Live Indian Memorial

I recently saw a Facebook post ostensibly showing that the word “Dead” had been painted over in a road sign for Dead Indian Memorial Road. True or not, it got me to thinking.

I know, I know, a perennial issue that never seems to budge. But I have bold new proposals. What if we change the name to “Dead White Man Memorial Road”? This would leave the name mostly intact, and if the current name is not a big deal, then this wouldn’t offend anyone either. Although almost any road with a person's proper name is, in fact, a Dead White Man Memorial Road. Only, of course, the white men have proper names. Change it to "Dead White Man Memorial Road,” and it's just another generic dead white guy, essentially interchangeable. Like the current sign, only with white men.

So instead, I propose it be renamed “Live Indian Memorial Road.” It’s only oxymoronic if you think Native Americans don’t need to be remembered. If, for instance, you believe that Native Americans are here, among us, not a museum culture whose passing white people enjoy feeling melancholy about — only a paradox if you recognize Native Americans as vibrant (if overlooked and under-represented) members of our community. If, on the other hand, we are complacent enough to believe that the current name wouldn’t offend anyone, then perhaps the time has come for “Live Indian Memorial Road.”

Warren Hedges

Montague, California

What if?

Thanks to international conferences on climate change, with the almost unique exception of the current administration, national governments throughout the world have become active in developing policies to cut their emissions of climate pollution. These governments are also pushed to do so by their citizens, who see it as a moral issue as well as a survival issue.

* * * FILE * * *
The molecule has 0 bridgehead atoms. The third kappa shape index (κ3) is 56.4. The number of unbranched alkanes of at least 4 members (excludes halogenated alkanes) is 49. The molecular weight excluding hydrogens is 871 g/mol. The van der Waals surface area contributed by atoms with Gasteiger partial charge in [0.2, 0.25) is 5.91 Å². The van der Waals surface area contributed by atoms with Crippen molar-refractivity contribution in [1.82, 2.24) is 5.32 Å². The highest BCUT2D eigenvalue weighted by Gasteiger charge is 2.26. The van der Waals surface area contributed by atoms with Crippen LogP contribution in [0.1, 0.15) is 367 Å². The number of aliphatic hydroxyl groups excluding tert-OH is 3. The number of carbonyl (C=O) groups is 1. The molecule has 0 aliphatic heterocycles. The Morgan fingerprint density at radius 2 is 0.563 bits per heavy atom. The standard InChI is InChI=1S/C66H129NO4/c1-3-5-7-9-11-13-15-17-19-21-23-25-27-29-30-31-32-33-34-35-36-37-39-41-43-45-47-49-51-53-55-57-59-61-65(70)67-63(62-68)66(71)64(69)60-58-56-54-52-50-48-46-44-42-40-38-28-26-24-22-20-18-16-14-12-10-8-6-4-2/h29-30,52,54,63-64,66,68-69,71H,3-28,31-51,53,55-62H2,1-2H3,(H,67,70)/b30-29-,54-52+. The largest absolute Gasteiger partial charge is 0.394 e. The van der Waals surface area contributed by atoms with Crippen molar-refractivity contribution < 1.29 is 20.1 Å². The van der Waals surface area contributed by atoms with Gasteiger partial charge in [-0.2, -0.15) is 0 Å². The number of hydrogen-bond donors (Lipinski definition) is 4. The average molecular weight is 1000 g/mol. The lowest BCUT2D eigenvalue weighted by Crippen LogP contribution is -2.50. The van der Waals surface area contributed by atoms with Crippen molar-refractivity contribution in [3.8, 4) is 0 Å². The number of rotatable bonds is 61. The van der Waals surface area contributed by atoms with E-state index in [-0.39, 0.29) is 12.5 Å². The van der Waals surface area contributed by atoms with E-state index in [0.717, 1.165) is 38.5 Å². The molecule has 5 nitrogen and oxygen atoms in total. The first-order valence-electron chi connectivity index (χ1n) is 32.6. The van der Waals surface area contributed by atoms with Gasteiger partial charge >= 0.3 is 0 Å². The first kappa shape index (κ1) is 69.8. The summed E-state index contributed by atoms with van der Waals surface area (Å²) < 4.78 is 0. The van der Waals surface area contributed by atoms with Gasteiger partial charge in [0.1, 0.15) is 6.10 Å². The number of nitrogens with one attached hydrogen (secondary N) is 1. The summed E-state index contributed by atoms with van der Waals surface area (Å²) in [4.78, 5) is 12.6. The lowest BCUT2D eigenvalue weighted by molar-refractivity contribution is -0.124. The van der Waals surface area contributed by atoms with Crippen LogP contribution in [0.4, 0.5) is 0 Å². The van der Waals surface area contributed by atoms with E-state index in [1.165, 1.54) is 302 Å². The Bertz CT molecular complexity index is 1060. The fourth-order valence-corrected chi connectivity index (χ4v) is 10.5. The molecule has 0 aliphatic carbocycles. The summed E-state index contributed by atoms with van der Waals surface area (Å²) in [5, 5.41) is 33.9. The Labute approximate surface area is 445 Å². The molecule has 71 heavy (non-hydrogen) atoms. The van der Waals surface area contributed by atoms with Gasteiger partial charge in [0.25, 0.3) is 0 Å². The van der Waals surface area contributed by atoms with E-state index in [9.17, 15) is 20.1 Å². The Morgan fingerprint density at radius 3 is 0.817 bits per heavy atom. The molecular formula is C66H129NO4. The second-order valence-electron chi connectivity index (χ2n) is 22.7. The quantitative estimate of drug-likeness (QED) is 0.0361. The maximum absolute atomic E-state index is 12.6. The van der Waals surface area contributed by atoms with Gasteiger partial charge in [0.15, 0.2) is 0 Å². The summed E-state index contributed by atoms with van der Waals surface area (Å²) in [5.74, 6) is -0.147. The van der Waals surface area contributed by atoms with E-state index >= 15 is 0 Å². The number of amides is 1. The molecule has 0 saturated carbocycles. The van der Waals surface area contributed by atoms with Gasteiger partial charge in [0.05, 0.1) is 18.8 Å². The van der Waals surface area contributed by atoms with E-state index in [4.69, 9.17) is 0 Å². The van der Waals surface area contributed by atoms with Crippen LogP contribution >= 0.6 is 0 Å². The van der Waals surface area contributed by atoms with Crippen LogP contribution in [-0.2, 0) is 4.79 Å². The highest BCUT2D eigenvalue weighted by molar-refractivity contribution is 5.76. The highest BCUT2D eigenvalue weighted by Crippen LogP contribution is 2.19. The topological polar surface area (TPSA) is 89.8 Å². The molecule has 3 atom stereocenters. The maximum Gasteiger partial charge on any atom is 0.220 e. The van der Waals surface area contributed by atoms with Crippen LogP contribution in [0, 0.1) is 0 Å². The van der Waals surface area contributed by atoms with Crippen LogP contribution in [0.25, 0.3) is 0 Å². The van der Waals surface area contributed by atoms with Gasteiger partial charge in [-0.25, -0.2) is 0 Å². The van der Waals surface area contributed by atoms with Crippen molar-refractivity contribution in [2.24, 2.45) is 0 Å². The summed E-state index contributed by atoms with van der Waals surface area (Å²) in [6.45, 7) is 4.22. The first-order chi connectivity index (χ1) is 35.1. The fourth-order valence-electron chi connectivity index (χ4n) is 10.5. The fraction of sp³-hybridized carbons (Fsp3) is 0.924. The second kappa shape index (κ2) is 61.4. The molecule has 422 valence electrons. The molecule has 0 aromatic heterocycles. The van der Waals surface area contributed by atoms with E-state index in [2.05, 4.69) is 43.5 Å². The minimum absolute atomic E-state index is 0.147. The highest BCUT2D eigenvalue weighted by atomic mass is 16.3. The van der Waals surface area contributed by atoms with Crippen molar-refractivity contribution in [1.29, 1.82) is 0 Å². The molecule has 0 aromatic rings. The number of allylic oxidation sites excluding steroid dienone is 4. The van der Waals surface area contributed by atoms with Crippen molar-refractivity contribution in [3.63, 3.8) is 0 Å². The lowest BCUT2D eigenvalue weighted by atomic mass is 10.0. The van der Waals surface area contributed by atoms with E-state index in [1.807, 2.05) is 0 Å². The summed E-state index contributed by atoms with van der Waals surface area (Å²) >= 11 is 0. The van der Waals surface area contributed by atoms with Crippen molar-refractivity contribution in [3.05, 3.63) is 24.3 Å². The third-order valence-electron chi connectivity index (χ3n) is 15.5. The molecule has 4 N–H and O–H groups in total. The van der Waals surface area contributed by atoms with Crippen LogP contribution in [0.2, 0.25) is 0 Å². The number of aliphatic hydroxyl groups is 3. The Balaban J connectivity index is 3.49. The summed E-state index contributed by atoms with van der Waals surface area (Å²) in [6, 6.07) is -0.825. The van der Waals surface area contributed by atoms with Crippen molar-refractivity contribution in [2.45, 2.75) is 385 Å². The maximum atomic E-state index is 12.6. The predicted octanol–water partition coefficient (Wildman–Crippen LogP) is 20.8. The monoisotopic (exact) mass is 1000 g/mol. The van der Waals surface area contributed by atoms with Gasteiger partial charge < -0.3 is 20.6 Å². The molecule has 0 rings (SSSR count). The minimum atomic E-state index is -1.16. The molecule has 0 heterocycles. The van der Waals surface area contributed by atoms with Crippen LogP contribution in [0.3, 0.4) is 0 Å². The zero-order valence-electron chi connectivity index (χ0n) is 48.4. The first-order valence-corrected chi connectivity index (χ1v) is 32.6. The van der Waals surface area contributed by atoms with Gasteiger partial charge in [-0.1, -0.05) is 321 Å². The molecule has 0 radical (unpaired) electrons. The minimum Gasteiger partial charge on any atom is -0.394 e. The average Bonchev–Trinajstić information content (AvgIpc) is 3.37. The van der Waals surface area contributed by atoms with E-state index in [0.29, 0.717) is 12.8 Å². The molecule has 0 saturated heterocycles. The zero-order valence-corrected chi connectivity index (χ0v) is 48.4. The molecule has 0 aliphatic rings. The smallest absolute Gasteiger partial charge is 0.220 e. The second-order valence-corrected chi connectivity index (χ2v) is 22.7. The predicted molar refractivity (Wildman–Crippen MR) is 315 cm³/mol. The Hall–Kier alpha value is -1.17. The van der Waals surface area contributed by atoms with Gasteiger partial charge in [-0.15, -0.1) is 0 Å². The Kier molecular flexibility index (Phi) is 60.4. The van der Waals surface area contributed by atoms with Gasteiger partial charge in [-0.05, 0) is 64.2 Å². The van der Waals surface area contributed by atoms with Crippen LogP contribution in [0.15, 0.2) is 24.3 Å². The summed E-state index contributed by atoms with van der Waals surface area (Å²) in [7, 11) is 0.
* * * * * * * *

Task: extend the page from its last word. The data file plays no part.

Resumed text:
But these climate-polluting emissions come from fossil fuels, produced mainly by a rather limited number of corporations. Since 1988, when human-induced climate change was officially recognized by the United Nations, the fossil fuels from just 25 corporations or state entities are responsible for over half of the emissions which pollute our atmosphere, according to CDP Worldwide in its 2017 Carbon Majors Report. The report shows a recent trend up to 2015 in which emissions from coal were falling, while those from gas and oil were rising.

What if these corporations also saw the economic handwriting on the wall, and looked for alternative ways to profit from energy production and distribution? If they acted responsibly, we wouldn’t need government regulations. What if we investors supported such companies, and divested from those with business models that endanger our health and well-being?

Ken Deveney

Ashland